• the policyholder committee negotiates the conversion proposal; and

• second vote to amend bylaws and third vote to approve demutualization (the second vote is by eligible mutual policyholders to approve bylaw amendments to permit eligible non-mutual policyholders to vote on the conversion proposal, and the third vote is by all eligible policyholders to approve the conversion proposal and to authorize the company to seek final approval from the federal Minister of Finance).

Should board members decide to proceed, it is anticipated a special meeting will be held in early fall to allow eligible mutual policyholders to vote on whether or not to open negotiations with eligible non-mutual policyholders, Economical Insurance reports. If so, the company “will prepare and send a notice to all eligible policyholders to inform them of the demutualization.”

The many involved steps – assuming each is successful – means the process will take at least an estimated two years to complete. To obtain authorization, the regulations note that the company in question must submit to the Superintendent of Insurance information related to, among other things:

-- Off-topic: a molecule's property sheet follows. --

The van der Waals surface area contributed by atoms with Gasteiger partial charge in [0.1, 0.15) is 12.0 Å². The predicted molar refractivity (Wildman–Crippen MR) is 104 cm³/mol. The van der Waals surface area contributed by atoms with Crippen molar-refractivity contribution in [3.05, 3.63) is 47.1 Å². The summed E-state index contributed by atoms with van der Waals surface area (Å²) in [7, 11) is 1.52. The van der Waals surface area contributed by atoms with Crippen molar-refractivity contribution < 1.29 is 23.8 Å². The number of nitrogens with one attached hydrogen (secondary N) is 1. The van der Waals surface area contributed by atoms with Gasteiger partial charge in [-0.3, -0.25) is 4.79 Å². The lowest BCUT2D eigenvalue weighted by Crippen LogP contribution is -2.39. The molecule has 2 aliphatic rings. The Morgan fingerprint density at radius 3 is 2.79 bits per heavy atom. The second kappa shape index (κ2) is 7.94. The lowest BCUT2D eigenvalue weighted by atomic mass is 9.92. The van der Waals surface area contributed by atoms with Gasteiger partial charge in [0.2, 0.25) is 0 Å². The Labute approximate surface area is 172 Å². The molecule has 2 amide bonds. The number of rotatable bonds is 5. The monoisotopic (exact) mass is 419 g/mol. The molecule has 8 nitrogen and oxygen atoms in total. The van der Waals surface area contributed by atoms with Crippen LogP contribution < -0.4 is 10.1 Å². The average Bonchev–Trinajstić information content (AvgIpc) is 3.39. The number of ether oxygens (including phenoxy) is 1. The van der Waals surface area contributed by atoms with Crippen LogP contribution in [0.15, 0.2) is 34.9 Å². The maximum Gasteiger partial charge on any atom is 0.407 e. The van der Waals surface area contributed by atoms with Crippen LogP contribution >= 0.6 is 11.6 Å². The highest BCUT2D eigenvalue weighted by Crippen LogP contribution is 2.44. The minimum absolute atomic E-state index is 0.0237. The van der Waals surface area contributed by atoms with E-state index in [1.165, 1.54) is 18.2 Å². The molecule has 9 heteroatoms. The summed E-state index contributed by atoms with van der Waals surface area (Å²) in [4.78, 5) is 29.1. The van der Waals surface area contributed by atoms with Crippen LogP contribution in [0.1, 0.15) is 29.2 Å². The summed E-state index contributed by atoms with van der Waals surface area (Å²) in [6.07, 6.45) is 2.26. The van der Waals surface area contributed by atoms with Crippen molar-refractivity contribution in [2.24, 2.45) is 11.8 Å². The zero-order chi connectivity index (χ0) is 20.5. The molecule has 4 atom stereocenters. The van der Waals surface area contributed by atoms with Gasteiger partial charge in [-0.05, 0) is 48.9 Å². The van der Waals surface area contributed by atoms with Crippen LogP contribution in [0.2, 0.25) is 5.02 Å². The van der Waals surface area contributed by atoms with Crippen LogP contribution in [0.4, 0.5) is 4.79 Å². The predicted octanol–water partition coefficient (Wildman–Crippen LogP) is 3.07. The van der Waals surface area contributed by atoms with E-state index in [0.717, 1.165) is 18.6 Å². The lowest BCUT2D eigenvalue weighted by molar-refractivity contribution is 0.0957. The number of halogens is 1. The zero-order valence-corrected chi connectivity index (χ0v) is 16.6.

• the conversion proposal;

• an opinion prepared by the actuary of the converting company and an opinion prepared by an independent actuary;

• if other benefits are to be provided in lieu of shares;

• the annual statement for the most recently completed financial year of the converting company;

• pro forma financial statements of the future converted company showing the effect of the conversion and any other significant transactions contemplated in relation to the conversion, including any proposed initial public offering of common shares; and

• the notice of the special meeting.

Assignment of responsibilities for the conversion proposal – which contains the detailed terms for the company’s demutualization – is one of the most significant changes in the final regulations, Economical Insurance reports.

“The mutual and non-mutual policyholder committees still have the important responsibility of negotiating the allocation of financial benefits, and the demutualizing company is required to include the negotiated allocation in the conversion proposal,” the company notes. “Economical believes this is a change that will help to promote the demutualizing company’s best interests.”

Economical currently conducts business as Economical Insurance, Economical, Western General, Economical Select, Perth Insurance, Family Insurance Solutions, Federation Insurance and Economical Financial.

Related: Draft regulations for demutualization of p&c companies released

With regard to eligibility, the demutualization backgrounder notes policies issued by subsidiaries of a demutualizing company would not be eligible policies.